It seems hard to fathom, but a rather rudimentary computer assembled in a garage almost four decades ago could bring in north of $500,000 in an upcoming auction. This isn't just an ordinary system, however, it's a rare Apple 1, one of the first Apple
systems ever built. The man who owns it didn't pay a dime for the system, instead swapping some parts with the previous owner and calling it good.
His name is Ted Perry, a retired school psychologist, according to The Telegraph
. Now at age 70 years old, he's likely to add a significant sum to his retirement savings, as these old systems have been known to bring in some big bucks. Less than a month ago, an Apple 1 sold for a record-setting $671,400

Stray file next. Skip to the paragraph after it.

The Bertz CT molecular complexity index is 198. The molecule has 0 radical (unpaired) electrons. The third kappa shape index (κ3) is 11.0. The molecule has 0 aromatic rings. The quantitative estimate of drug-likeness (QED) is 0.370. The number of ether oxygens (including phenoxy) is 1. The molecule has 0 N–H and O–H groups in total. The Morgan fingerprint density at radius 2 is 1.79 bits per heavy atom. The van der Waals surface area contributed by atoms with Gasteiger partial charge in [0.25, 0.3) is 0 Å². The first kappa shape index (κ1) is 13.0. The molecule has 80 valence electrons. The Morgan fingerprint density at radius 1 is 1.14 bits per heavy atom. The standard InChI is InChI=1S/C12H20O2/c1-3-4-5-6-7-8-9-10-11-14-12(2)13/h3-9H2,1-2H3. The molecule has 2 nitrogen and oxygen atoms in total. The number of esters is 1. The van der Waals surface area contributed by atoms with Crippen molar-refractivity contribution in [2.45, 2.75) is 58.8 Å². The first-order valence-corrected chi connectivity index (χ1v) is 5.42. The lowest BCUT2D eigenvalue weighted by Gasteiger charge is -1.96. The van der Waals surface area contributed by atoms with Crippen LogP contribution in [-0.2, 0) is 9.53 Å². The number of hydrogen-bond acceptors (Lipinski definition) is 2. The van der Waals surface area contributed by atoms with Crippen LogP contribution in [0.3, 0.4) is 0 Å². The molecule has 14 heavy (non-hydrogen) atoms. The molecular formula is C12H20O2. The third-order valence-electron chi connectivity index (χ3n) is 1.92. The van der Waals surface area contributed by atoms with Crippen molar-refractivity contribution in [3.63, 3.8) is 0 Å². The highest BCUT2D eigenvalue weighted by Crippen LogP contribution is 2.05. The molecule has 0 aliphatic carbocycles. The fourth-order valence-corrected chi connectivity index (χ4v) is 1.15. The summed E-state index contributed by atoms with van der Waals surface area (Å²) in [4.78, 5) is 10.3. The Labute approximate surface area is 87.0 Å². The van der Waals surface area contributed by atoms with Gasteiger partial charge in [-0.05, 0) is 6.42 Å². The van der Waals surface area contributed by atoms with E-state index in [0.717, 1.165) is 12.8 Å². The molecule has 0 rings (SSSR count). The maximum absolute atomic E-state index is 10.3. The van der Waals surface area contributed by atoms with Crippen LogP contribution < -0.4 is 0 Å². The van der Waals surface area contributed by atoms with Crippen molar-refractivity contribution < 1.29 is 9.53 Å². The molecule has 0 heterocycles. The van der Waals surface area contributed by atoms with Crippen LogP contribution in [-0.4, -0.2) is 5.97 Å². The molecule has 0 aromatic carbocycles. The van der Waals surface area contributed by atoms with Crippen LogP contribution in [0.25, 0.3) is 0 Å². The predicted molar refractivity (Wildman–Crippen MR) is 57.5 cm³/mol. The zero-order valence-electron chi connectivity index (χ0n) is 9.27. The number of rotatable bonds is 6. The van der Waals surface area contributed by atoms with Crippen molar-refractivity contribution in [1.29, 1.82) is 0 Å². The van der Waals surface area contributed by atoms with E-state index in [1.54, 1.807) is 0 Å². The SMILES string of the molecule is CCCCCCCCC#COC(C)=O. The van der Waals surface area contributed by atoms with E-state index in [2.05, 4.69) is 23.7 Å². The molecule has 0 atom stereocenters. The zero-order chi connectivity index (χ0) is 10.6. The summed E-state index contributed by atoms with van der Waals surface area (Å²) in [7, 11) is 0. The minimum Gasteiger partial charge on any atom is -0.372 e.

in Germany by auction house Christie's, the same company that's handling the sale of Perry's system. Prior to that, the record was $640,000 set last November.
Part of the reason why Apple 1 computers command so much money is because Steve Jobs is no longer alive
, adding to the mystique behind these systems. They're also incredibly scarce. Only around 200 Apple 1 systems were built, the majority of which have since been tossed aside or simply disappeared. It's estimated that only anywhere from 20 to 50 exist today. Still, the rise in price is surprising to some.
"This is the seed from which the entire orchard grew, and without this, there would be no Apple," Stephen A. Edwards, professor of computer science at Columbia University, told The Telegraph
. "I've been shocked auction prices got into the six digits. The market has just gone crazy."
Indeed it has. What's even crazier is that these systems originally sold for $666.66 (MSRP) back in 1976.